So, the boat will have to cope with a variety of conditions and demands from the paddler.

Clearly the light weight of the boat will be a bonus on portages. The low profile will reduce wind resistance and also enable the paddler to negotiate some of the very low foot bridges over the canal. The open cockpit makes getting in and out quick and easy.

The sleek, slim hull with zero rocker should make the boat fast and the gunwales and spray decks should cope with choppy water conditions.

Ideally we need sustained rainfall until a week before Good Friday. Then warm winds to dry the muddy banks at the portages. After that, four days of overcast mild weather with a slight tail wind and then for the Thames “boaties” to have a long lie-in on Easter Monday. I think this is all quite reasonable!

That only leaves one last “minor” consideration………the paddler.

Devizes to Westminster – first female C1 competitors

The Devizes to Westminster (DW) International Canoe Race is arguably the hardest canoe race in the world. 125 miles non-stop from Devizes in Wiltshire to Westminster Bridge in London. In a double kayak (K2) or double Canadian boat (C2)

A kayak is powered using a double ended paddle and has a rudder.  A Canadian or open boat, is paddled using a single blade and a rudder is not allowed.

The DW was first raced in 1948, 66 years ago and the first female competitor completed the race in 1971 in a K2. The DW four day singles event started 29 years ago in 1985 and since then over 1,000 paddlers have completed the race in a single boat including the 2013 event but only 15 of those were in a single canoe (C1).

In the history of the DW, there is no record of a lady paddler ever having completed the event in a C1 and the same can be said about the Waterside Canoe race series which is four races on the DW course leading up to the main event.

Why?

Well first reason on the list is clearly because it is “quite hard”. It is THE most challenging vessel to paddle of all race categories and to do it for 125 miles over four days not forgetting the 77 portages where the boat has to be carried around locks and weirs,  is not for the faint hearted.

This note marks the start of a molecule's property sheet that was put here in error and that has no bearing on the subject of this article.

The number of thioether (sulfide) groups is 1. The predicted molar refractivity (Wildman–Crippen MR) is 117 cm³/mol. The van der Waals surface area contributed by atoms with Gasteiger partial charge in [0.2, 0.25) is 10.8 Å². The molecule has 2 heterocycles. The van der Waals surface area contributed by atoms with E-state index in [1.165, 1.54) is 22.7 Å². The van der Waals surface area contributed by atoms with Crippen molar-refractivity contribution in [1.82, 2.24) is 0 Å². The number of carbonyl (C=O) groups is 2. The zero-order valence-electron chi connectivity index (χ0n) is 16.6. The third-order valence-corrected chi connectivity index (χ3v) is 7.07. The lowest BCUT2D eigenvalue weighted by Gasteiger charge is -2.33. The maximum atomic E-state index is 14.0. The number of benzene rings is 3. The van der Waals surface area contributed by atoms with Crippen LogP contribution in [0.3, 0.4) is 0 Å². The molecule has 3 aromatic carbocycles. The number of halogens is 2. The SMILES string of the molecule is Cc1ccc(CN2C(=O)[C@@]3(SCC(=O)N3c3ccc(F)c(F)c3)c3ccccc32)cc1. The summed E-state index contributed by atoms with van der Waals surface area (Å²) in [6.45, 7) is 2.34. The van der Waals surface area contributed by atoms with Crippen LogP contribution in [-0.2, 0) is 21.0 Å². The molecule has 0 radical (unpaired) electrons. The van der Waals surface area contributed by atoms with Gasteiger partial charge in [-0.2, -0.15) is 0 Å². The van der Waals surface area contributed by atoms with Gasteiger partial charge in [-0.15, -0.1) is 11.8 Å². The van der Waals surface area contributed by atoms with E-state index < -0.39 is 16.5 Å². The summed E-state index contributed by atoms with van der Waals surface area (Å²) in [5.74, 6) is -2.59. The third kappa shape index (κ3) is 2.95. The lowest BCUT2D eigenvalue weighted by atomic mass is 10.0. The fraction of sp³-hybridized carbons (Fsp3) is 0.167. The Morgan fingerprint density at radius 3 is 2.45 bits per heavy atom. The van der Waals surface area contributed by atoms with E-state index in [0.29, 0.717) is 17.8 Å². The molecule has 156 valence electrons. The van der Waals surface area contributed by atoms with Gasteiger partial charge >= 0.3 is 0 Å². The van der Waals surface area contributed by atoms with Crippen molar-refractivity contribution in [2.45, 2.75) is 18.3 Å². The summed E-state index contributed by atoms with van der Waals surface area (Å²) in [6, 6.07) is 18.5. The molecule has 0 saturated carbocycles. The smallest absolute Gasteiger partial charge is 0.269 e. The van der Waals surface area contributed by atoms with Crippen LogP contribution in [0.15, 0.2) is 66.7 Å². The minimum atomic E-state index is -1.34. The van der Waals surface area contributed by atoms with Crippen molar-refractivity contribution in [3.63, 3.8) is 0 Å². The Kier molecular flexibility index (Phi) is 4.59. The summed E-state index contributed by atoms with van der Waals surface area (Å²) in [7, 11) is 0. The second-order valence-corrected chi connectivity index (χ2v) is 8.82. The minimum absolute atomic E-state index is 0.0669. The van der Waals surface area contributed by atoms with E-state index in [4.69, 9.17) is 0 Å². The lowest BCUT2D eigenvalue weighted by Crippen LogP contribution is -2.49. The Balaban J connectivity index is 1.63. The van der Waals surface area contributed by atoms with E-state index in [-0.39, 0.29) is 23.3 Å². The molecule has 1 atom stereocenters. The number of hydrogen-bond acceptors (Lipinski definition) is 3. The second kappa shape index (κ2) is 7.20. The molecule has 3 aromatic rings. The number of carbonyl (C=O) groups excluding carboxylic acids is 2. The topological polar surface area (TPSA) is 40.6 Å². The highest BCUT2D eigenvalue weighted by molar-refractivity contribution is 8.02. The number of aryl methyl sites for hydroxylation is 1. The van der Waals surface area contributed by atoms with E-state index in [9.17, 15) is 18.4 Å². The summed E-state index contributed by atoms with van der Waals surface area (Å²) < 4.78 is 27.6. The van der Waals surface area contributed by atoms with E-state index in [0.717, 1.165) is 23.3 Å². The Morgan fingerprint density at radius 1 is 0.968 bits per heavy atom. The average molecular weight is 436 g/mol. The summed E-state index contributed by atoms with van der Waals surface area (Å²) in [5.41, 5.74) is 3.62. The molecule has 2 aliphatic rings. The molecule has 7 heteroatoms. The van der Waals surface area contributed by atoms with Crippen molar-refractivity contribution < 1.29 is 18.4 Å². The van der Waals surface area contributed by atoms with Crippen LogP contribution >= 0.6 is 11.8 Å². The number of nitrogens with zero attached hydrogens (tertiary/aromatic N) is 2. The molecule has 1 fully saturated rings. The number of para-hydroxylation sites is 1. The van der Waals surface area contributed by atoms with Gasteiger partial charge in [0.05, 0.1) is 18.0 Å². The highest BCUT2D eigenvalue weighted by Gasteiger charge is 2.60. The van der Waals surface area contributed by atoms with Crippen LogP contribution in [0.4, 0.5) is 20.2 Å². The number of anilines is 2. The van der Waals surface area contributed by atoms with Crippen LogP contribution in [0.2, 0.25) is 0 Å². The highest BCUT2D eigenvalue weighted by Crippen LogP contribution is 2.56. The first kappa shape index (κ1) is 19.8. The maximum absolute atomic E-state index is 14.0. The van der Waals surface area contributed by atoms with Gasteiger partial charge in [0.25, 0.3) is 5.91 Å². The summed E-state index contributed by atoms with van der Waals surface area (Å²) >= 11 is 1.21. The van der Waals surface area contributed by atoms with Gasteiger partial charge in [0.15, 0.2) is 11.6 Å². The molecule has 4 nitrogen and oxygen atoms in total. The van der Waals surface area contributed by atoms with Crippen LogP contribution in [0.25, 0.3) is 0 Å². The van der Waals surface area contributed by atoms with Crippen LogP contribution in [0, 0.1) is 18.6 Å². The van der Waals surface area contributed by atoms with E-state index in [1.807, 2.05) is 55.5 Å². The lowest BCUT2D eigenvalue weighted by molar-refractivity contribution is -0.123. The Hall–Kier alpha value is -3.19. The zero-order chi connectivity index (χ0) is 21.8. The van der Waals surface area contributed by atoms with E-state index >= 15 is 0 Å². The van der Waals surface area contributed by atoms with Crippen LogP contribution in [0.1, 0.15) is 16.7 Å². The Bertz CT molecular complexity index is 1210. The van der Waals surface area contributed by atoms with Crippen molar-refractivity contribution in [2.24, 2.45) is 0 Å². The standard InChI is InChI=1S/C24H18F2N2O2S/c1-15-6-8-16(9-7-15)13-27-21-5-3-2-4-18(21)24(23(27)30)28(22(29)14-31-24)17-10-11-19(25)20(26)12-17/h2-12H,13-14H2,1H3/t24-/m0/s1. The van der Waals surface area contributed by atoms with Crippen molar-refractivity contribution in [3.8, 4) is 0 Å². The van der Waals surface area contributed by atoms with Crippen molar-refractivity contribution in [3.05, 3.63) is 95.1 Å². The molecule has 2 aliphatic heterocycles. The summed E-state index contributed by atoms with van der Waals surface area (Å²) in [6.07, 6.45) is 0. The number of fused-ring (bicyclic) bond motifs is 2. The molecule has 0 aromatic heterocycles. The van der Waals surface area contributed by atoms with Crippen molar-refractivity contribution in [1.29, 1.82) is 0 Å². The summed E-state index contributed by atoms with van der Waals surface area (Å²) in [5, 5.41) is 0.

Another possible reason is the availability of a suitable boat. The current choice is somewhat restricted to traditional family, wilderness and touring crafts which tend to be large, robust and heavy, to the sprint, high-kneelers which are “somewhat” unstable. There are also American boats but they are few and far between in the UK and prohibitively expensive.

That is about to change.

Over the last three years I have developed a lightweight racing C1 which:

  • Weighs 8kgs fully configured
  • Is made of carbon fibre
  • Conforms to the International Canoe Federation (ICF) specification for racing
  • Is paddled sitting down using a sit&switch technique
  • Has a mid-range stability rate of about 4 – 5
  • And looks absolutely stunning!

For the 2014 Waterside series and DW, two of these canoes known as ”The Darkness” will be paddled by two lady competitors who will attempt to make history.

This blog documents the story of this venture and the progress from when I hand over the boats to the athletes to when they arrive at Westminster Bridge on Easter Monday 21st April 2014.

I hope you find it of interest.